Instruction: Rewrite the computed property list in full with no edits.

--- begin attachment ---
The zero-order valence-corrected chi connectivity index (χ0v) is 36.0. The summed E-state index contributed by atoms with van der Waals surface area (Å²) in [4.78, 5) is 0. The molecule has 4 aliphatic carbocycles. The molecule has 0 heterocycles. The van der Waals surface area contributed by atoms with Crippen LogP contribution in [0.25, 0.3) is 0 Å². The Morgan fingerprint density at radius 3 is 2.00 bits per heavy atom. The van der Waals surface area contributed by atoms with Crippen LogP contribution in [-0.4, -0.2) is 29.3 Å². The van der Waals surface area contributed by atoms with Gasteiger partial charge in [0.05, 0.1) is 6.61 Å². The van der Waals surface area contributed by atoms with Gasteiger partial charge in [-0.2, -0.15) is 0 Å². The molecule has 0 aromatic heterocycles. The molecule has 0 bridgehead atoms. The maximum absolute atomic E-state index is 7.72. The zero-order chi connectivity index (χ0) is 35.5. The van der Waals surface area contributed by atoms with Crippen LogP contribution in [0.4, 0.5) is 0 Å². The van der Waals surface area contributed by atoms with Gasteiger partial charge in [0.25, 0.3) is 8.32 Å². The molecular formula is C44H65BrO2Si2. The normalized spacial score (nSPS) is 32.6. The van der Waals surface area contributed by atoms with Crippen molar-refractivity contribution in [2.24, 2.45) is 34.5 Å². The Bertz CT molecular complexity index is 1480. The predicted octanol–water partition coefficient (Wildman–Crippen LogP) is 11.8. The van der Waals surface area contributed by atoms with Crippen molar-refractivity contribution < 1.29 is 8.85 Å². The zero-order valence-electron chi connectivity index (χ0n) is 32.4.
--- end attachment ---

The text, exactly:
The zero-order valence-corrected chi connectivity index (χ0v) is 36.0. The summed E-state index contributed by atoms with van der Waals surface area (Å²) in [4.78, 5) is 0. The molecule has 4 aliphatic carbocycles. The molecule has 0 heterocycles. The van der Waals surface area contributed by atoms with Crippen LogP contribution in [0.25, 0.3) is 0 Å². The Morgan fingerprint density at radius 3 is 2.00 bits per heavy atom. The van der Waals surface area contributed by atoms with Crippen LogP contribution in [-0.4, -0.2) is 29.3 Å². The van der Waals surface area contributed by atoms with Gasteiger partial charge in [0.05, 0.1) is 6.61 Å². The van der Waals surface area contributed by atoms with Gasteiger partial charge in [-0.2, -0.15) is 0 Å². The molecule has 0 aromatic heterocycles. The molecule has 0 bridgehead atoms. The maximum absolute atomic E-state index is 7.72. The zero-order chi connectivity index (χ0) is 35.5. The van der Waals surface area contributed by atoms with Crippen LogP contribution in [0.4, 0.5) is 0 Å². The van der Waals surface area contributed by atoms with Gasteiger partial charge in [0.25, 0.3) is 8.32 Å². The molecular formula is C44H65BrO2Si2. The normalized spacial score (nSPS) is 32.6. The van der Waals surface area contributed by atoms with Crippen molar-refractivity contribution in [2.24, 2.45) is 34.5 Å². The Bertz CT molecular complexity index is 1480. The predicted octanol–water partition coefficient (Wildman–Crippen LogP) is 11.8. The van der Waals surface area contributed by atoms with Crippen molar-refractivity contribution < 1.29 is 8.85 Å². The zero-order valence-electron chi connectivity index (χ0n) is 32.4.